In some cases, rather than going through with the default/foreclosure/bankruptcy/real-estate owned (REO) process, the lender may choose to simply sell a problem loan. This sale is known as a note sale. Note sales fall into three categories: Performing Loans, Sub-Performing Loans, and Non-Performing Loans.
Foreclosure is an excellent way to cleanse the asset, as it eliminates all of the claims and liens, and it is a great tool for transferring assets. In this lesson, we will explore note sales and the foreclosure process in greater detail.
If you’re thinking of buying notes, there are several issues that you should consider first. The first is the reps and warranties. Typically, the selling lender does not provide reps and warranties to the buyer unless the note is valid. The second issue is the assignment of the note. The buyer inherits the existing note as-is, so all of the terms are pre-set. The buyer must be comfortable with the structure, terms, remedies, default rate, recourse, and other terms.
The third issue is prior promises. Borrowers might claim that the prior lender made certain verbal promises and agreements, and they may expect the new buyer to “live up” to these terms as well. The fourth issue is financing the note. Typically, the buyers must finance the purchase of the note, either from the selling lender or from a third party. The fifth issue is the default provisions. If the loan is in default, the new note buyer will seek to enact the default rate and fees. The existing note holder sets these terms. Finally, we have the existing documents. The new note buyer inherits and must accept all existing documentation – good or bad!
The foreclosure process is driven by state law, typically by the state in which the asset is physically located (although lenders or borrowers sometimes seek other venues). The options to which state rules apply can be determined by the following information:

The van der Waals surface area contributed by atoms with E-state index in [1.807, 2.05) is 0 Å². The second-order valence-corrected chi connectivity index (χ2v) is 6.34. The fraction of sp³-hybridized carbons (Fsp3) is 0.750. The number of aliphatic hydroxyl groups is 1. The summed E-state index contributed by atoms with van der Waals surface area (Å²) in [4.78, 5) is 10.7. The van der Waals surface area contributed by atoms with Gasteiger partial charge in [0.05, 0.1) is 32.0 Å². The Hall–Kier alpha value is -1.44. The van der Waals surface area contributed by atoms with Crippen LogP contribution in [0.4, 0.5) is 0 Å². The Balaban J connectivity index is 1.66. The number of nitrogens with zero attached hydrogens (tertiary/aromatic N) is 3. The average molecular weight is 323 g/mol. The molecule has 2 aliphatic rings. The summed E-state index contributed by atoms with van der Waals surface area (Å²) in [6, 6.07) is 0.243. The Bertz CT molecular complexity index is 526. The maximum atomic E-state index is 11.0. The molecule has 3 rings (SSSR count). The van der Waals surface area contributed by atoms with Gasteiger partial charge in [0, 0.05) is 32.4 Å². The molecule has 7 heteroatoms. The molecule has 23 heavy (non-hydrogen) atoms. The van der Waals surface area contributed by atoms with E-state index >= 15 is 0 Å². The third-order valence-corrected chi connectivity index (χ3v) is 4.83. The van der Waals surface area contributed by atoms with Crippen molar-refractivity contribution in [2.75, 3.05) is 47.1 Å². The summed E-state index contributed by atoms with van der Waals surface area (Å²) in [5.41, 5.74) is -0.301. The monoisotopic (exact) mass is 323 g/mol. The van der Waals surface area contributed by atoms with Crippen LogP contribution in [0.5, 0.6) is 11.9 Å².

- Choice of law in the documents
- Location of the lender’s headquarters
- Location of the borrower’s headquarters
- Location of the property
Foreclosures can take two legal forms. The first is the judicial form. In a judicial state, the foreclosure process can resemble a trial. There is a hearing date and a judge, and the two sides have their day in court to discuss the proceedings. This is not a good process for the lender, as it is costly and time-consuming. Judicial state foreclosures can take as long as one year. The second form is non-judicial. In a non-judicial state, foreclosures are fast and simple. The notice of foreclosure is filed, and these notices are typically advertised in the local papers. On the set date (typically 30 to 60 days from the filing date), an auction for the property occurs at the county courthouse.
However, the process does not end there! Regardless of the foreclosure form, there is a redemption period. The length of this period varies by state, but lasts somewhere between 30 and 90 days. During the redemption period, the borrower who is foreclosed upon has the right to buy the property back for the amount that the property is bid for at auction. If there are no other bids, the first-trust lender bids for – or buys – the property at foreclosure.
When dealing with foreclosures and note sales, pay special attention to trade and tax liens. In many states these liens have super priority, and the holder of these liens can seek foreclosure and wipe out the first-trust loan. Paying these loans in full should be part of all distressed asset pro formas.